Greece scores poorly in reform capacity test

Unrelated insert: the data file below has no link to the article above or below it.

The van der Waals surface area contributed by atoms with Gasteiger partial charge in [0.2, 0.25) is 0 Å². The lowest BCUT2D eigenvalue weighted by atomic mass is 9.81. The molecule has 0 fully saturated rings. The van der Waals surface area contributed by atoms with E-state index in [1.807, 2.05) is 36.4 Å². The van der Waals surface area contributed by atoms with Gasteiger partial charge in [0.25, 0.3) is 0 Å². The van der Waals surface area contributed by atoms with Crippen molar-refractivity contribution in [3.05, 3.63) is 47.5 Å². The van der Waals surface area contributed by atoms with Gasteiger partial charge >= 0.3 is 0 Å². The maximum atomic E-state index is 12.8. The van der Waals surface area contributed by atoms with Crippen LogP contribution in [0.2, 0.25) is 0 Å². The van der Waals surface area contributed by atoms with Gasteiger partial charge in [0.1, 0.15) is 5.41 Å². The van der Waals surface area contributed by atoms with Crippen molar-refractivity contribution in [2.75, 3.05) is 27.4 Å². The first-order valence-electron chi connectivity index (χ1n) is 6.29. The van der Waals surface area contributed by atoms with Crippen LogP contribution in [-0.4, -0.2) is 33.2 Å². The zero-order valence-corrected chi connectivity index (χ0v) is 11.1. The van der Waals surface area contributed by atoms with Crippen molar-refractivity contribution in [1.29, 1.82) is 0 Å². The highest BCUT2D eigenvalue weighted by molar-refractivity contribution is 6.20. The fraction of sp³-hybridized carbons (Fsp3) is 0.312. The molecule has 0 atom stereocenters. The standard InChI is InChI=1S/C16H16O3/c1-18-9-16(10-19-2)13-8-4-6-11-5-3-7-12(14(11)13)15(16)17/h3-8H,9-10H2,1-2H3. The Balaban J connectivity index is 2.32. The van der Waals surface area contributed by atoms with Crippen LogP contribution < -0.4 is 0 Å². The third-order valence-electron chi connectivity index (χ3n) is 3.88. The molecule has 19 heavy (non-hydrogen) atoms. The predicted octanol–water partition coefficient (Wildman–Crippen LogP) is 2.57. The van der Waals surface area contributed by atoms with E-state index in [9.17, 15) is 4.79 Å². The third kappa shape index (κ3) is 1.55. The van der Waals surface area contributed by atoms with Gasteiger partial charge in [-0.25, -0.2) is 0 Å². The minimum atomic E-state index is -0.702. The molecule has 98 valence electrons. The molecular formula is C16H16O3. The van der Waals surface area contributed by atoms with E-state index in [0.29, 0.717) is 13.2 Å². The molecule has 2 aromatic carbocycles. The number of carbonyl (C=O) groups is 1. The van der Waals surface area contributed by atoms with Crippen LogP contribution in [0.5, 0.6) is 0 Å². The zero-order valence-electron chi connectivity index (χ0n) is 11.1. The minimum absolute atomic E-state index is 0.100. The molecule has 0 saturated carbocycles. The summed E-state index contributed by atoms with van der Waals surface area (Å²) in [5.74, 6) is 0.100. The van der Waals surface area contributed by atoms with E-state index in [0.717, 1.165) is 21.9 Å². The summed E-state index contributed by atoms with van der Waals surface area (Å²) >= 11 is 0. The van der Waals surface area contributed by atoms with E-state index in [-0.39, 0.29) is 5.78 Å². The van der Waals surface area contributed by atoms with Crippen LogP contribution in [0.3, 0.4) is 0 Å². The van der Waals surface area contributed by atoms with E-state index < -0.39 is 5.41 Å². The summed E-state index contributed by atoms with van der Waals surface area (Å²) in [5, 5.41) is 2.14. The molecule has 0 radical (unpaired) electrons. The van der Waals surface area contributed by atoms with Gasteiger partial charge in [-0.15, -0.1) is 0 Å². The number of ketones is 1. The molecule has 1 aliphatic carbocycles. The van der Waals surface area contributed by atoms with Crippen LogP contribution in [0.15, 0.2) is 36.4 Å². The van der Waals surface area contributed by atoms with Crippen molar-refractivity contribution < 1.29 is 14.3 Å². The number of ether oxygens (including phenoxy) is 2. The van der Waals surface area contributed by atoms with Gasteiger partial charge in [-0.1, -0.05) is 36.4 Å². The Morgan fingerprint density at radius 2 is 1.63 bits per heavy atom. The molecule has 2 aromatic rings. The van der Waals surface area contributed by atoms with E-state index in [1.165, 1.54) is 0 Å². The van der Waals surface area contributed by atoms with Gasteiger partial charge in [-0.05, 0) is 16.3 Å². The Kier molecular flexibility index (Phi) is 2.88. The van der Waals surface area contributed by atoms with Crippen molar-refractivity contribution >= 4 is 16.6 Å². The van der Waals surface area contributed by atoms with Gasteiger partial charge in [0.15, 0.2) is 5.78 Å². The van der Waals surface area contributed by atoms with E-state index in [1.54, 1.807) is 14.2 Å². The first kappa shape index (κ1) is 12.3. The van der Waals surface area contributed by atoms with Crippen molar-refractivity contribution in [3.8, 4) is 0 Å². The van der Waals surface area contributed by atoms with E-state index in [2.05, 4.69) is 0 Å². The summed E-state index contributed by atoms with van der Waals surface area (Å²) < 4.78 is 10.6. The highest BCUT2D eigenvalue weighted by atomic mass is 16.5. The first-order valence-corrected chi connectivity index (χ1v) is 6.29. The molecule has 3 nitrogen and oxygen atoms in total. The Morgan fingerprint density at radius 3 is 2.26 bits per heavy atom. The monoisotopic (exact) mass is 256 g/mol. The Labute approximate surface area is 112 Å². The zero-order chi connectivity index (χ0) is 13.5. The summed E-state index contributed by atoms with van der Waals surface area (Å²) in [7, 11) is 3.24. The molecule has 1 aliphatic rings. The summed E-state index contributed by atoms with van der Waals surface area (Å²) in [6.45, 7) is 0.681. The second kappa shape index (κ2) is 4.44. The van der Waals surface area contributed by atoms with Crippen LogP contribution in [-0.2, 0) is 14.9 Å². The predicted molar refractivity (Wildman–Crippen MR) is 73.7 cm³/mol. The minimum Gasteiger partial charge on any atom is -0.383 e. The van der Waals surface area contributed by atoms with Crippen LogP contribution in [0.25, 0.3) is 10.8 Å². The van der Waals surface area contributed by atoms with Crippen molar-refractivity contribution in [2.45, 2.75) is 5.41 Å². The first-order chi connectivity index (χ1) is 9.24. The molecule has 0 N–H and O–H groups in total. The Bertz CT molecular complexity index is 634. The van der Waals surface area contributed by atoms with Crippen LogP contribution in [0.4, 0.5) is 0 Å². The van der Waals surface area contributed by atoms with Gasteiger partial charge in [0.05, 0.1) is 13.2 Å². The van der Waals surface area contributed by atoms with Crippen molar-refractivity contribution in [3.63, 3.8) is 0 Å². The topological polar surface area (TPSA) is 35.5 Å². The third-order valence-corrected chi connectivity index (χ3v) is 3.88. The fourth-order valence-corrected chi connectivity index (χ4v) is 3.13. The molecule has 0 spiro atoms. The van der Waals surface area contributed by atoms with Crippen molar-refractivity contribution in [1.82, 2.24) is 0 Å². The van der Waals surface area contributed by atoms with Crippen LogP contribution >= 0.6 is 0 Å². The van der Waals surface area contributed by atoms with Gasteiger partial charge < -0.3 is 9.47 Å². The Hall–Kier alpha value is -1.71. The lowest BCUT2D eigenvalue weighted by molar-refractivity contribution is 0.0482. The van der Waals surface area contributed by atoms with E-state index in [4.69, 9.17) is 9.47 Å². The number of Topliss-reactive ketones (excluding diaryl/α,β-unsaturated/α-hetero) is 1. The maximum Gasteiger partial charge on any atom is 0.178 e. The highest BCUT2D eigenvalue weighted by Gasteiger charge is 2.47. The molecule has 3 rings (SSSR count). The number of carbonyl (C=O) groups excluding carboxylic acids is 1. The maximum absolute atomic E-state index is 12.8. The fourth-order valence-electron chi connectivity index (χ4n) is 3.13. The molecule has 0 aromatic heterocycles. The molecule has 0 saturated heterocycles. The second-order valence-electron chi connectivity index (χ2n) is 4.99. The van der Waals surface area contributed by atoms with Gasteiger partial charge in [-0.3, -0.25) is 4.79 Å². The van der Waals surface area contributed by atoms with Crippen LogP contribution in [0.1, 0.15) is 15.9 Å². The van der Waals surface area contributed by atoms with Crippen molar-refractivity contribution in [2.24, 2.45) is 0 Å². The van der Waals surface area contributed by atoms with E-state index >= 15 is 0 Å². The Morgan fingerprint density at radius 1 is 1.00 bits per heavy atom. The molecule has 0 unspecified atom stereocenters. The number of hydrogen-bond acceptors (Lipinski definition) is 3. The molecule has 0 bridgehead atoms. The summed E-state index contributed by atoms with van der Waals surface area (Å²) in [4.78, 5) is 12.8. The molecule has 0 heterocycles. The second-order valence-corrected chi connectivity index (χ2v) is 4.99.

You knew it was bad. Now an international research project has estimated Greece’s «reform capacity» as being one of the worst in a comparison of 30 countries. A recent study led by the Bertelsmann Stiftung group in Berlin covered all countries in the Organization for Economic Cooperation and Development (OECD) area. It addressed the questions of what shortcomings exist in current policy provision and whether a government has the capacity to tackle them. The focus is essentially systemic: not so much a particular government, as recent governments. It constructed two scales to measure a nation’s reform capacity. Reform The «status index» identified the «need for reform» by examining the operation of democracy and a nation’s performance in specific areas of public policy. By this measure, Greece was ranked 28th out of 30 countries, just ahead of Mexico and Turkey, but significantly worse than Italy or Portugal. Indeed, Greece’s performance was judged to be the lowest of any country on matters of social and welfare policy provision, employment and sustainability (environment, education, research and development). A second scale, the «management index,» assessed the reform capacity of a nation. This was measured across two dimensions: the capacity of government and the extent to which government was accountable. On this key index of the capability to deliver reform, Greece was judged the worst out all 30 OECD states, significantly below Poland, Turkey, the Czech Republic and Italy. Across both indices, the highest-ranked nations were the Nordic states. The place where you can find a political nirvana is Norway. Germany, the UK and France range across the center of the scale, from good to bad in that order. As with any such international comparison, there are legitimate queries about the definition of the criteria that comprise the index. Also, the scores of any individual country should not be read too precisely. But this was a serious attempt to compare not only the need for reform, but also the ability to reform across the developed world. Indeed, it is thought to be the first time such an index has been created on an international basis. The scales combined a vast array of empirical data, drawn from a wide variety of international and domestic sources. This data was then placed alongside the judgment of a panel of specialists. Each panel comprised both domestic and foreign academics as a check in case the natives were too harsh. I should declare that I was one of those involved in the panel. But before you as the reader think of shooting the messenger, consider the substance of the matter. The construction of the education component, for example, involved the quantitative data of relative levels of education spending; provision in schools, further and continuing education, as well as educational attainment in the PISA (Program for International Student Assessment) tests which provide a basis for international comparison. Tough questions The panel of specialists was then asked to supplement this quantitative element with an evaluation in response to the question: «To what extent does education policy in your country deliver high-quality, efficient and equitable education and training?» Similarly, the component on labor market policy combined comparative data on a range of employment levels and then asked the panel: «How effectively does labor market policy in your country address unemployment?» Who in Greece would honestly give a very high score for either of those questions? The questions on reform capacity were also very much to the point. Among a large set of data and questions, the project asked: «How effectively does the prime minister’s office monitor the activities of ministries?» and «Does the government frequently engage in ‘regulatory impact assessments’?» Again, these are two areas where governmental ability is surely accepted as being deficient. Moreover, these results come after other international comparisons have placed Greece in an unfavorable light on measures such as the ease of doing business, the size of the black economy, the level of corruption and, educational attainment. Some other international studies have also ranked Greece low in terms of government effectiveness. But the Bertelsmann project is the first integrated measure of the capacity to reform on a comparative basis. The Bertelsmann results confirm both what problems need to be tackled and their apparent intractability. If such measures have any value, it is in helping to focus the debate on the need for serious structural reforms. With an election not too far away, this is a good time for questions to be asked and issues to be confronted. (1) Kevin Featherstone is a professor at the London School of Economics and director of the LSE’s Hellenic Observatory.